Remove the pot from the oven and let rest, uncovered, for at least 15 minutes. Skim off most of the fat collected on the surface. Pick off any meat remaining on the bones and add it to the pot. Discard the bones, thyme sprigs, and bay leaf.
Meanwhile, in a large skillet, heat the remaining 3 tablespoons of olive oil over medium-high heat until just smoking. Add the potatoes and, using a spatula, toss them until coated with the oil. Reduce the heat to medium and fry the potatoes, tossing them constantly, until they’re golden and crispy on at least two sides and tender within, about 20 minutes, reducing the heat if they threaten to burn. As they finish cooking, sprinkle them with salt to taste. Set the potatoes aside in their skillet.
Return the casserole to the stove top over medium heat and return the stew to a simmer. Stir in the chocolate, cinnamon, cayenne, and drained prunes. Simmer, uncovered, stirring occasionally, until the liquid has thickened slightly so that it is midway between a broth and a sauce, about 30 minutes. If necessary, add salt to taste. If the pieces of veal seem a bit dry and firm, break them up somewhat with the back of a wooden spoon to help them absorb the sauce.
To serve, reheat the potatoes to re-crisp them, if necessary, and ladle the stew into large, shallow serving bowls. Top each serving with a handful of potatoes and a sprinkling of the parsley. Serve immediately, passing any remaining potatoes at the table.
Pitted prunes also work well here, so if you like, you can remove the pits. We think the stew looks best with plump, whole fruits with pits. If serving prunes with pits, just be sure to let your guests know.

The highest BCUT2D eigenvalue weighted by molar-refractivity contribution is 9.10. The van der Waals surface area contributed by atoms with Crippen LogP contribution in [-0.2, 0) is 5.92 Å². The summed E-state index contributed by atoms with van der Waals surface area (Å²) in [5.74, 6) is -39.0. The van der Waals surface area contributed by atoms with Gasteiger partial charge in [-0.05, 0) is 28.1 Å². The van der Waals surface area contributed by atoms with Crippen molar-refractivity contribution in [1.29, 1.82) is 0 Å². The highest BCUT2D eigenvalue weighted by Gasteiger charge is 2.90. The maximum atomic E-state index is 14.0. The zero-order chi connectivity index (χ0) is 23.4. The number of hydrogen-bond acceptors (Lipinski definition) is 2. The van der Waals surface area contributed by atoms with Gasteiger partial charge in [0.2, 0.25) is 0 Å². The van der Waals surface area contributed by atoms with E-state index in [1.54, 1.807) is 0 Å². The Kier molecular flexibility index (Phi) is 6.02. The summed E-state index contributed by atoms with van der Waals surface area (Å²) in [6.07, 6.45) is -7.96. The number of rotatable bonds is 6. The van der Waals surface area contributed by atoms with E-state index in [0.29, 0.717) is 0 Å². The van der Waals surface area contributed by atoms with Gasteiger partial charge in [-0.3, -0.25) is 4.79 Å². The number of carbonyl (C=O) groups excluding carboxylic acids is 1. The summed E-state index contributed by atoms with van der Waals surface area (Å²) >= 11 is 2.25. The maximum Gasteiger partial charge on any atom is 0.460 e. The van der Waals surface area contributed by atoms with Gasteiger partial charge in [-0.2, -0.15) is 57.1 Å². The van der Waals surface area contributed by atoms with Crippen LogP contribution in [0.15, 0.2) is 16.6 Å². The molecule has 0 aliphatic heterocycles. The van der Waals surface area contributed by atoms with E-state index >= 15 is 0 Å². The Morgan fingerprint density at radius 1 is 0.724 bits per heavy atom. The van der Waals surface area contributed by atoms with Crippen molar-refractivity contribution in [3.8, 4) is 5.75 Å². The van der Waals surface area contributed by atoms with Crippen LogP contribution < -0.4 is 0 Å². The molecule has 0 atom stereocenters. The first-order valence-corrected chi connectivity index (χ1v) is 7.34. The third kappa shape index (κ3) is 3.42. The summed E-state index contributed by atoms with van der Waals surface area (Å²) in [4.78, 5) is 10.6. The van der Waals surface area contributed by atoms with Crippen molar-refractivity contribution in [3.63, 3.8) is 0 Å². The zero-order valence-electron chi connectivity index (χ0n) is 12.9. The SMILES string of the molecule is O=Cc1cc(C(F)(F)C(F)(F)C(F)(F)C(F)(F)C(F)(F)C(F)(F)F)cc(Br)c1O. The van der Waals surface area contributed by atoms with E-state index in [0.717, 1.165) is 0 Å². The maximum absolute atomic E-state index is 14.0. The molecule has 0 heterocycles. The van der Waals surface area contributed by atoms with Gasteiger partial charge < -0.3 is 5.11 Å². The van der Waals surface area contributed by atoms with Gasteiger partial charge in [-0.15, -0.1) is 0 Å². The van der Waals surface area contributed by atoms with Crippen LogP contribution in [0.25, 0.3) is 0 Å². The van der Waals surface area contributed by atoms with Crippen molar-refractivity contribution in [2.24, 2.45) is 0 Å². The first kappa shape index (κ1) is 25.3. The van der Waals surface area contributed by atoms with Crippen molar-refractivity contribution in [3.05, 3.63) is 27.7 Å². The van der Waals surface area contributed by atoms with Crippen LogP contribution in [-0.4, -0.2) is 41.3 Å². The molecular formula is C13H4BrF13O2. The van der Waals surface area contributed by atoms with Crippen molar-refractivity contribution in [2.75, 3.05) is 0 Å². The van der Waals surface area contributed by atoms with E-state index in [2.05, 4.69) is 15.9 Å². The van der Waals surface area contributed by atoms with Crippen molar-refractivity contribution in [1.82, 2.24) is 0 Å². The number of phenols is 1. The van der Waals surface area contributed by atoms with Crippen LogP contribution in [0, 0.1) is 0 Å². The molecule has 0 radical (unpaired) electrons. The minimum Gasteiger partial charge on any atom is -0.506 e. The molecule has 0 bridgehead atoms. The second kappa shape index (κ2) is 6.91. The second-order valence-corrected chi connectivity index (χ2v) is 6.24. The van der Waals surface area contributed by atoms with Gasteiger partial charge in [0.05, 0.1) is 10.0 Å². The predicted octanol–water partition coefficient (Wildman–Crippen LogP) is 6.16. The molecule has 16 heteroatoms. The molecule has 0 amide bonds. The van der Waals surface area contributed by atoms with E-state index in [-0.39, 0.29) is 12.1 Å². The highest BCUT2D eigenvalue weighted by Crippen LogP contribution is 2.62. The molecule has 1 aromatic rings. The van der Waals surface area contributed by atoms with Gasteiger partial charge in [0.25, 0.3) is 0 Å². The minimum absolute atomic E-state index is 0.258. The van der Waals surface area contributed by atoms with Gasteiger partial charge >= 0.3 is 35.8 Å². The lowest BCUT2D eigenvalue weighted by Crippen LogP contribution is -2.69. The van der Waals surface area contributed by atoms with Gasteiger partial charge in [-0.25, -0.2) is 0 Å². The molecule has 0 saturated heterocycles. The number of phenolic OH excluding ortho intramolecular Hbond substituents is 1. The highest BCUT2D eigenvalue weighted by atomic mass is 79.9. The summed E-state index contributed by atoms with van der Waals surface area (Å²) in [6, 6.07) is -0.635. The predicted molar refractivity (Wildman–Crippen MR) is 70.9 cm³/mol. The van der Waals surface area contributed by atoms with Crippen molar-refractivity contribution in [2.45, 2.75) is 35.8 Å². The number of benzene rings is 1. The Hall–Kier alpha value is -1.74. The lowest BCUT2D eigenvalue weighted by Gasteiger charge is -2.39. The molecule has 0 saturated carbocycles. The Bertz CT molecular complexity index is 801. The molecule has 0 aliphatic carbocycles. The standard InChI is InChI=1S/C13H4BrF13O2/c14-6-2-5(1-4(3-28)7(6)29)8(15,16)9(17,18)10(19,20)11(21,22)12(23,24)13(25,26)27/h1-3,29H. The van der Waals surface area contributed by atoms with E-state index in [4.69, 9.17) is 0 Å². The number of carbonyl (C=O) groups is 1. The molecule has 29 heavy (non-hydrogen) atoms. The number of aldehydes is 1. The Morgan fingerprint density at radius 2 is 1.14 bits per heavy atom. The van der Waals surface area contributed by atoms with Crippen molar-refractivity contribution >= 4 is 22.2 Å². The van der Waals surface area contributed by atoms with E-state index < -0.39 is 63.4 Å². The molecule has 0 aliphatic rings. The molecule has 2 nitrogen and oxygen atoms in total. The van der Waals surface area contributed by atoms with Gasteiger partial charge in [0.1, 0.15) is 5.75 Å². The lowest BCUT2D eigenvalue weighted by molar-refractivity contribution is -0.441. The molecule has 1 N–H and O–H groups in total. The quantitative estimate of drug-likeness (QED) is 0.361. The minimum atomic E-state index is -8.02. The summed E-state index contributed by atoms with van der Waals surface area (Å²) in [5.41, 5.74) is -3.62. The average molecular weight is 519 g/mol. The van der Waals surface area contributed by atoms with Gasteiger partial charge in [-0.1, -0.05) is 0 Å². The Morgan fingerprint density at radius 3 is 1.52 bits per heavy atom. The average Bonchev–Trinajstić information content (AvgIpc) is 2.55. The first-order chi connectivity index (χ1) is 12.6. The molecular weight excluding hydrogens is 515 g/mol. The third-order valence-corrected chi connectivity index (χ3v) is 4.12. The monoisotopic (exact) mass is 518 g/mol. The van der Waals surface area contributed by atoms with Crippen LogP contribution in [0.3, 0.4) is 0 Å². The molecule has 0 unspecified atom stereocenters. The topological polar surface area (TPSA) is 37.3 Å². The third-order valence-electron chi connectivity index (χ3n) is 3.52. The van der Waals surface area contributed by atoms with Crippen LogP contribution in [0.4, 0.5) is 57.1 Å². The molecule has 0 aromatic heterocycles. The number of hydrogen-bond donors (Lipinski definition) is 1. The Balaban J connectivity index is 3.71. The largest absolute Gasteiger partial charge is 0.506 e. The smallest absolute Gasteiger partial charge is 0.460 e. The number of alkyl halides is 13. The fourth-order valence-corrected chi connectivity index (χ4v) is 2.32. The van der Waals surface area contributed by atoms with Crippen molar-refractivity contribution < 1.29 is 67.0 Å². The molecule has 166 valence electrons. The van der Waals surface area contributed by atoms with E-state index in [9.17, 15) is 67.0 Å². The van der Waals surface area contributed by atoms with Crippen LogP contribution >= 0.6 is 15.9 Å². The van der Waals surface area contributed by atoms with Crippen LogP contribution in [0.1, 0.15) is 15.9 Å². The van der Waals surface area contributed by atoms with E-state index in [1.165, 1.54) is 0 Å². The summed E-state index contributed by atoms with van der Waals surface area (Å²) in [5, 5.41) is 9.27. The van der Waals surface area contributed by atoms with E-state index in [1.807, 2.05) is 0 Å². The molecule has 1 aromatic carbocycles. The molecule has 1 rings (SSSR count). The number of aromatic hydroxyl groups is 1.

- Make-Ahead Tip
If you skip the cooking of the potatoes in step 7, you can prepare the stew up to 2 days ahead. Cover and refrigerate. Reheat the stew gently, covered, thinning with a bit of water or stock if it seems too thick. Then, while it’s reheating, prepare the potatoes as directed, in step 7. When the stew is hot and the potatoes are cooked through and crisp, simply serve as directed in step 9.
- Wine Note
Because veal itself is fairly neutral, when thinking about wines to drink alongside this dish, we looked to the ingredients that surround it. Here, the ripe sweetness of prunes together with tomatoes, cinnamon, and a bit of chocolate steered our choices. As we’ve stated elsewhere, when there’s sweetness in a dish — even just a little — it usually tastes better with a white wine that has a touch of sweetness itself or a red that has a rich core of fruit flavors. In either case, what you don’t want are wines that are bone-dry, austere, or, for reds, tannic. Two whites and one red stood out in our Catalan veal stew tasting: Torres “Viña Esmeralda,” a lightly sweet, tangy, and aromatic Muscat-Gewürztraminer blend from the most important winery in the region; R. Lôpez de Heredia “Viña Tondonia” Reserva, a well-aged white Rioja that — surprise — was dry, yet still deliciously mellow with the stew; and Castell del Remei “Gotim Bru,” a warm and deeply fruit-filled blend of mostly Tempranillo with Merlot and Cabernet Sauvignon, from the Catalan denominacón of Costers del Segre, west of Barcelona. From outside Spain, choose a moderately rich but easygoing red wine like the Steltzner Claret, a Cabernet-Merlot blend from California’s Napa Valley or, for a white, an off-dry wine like the Robert Mondavi Chenin Blanc.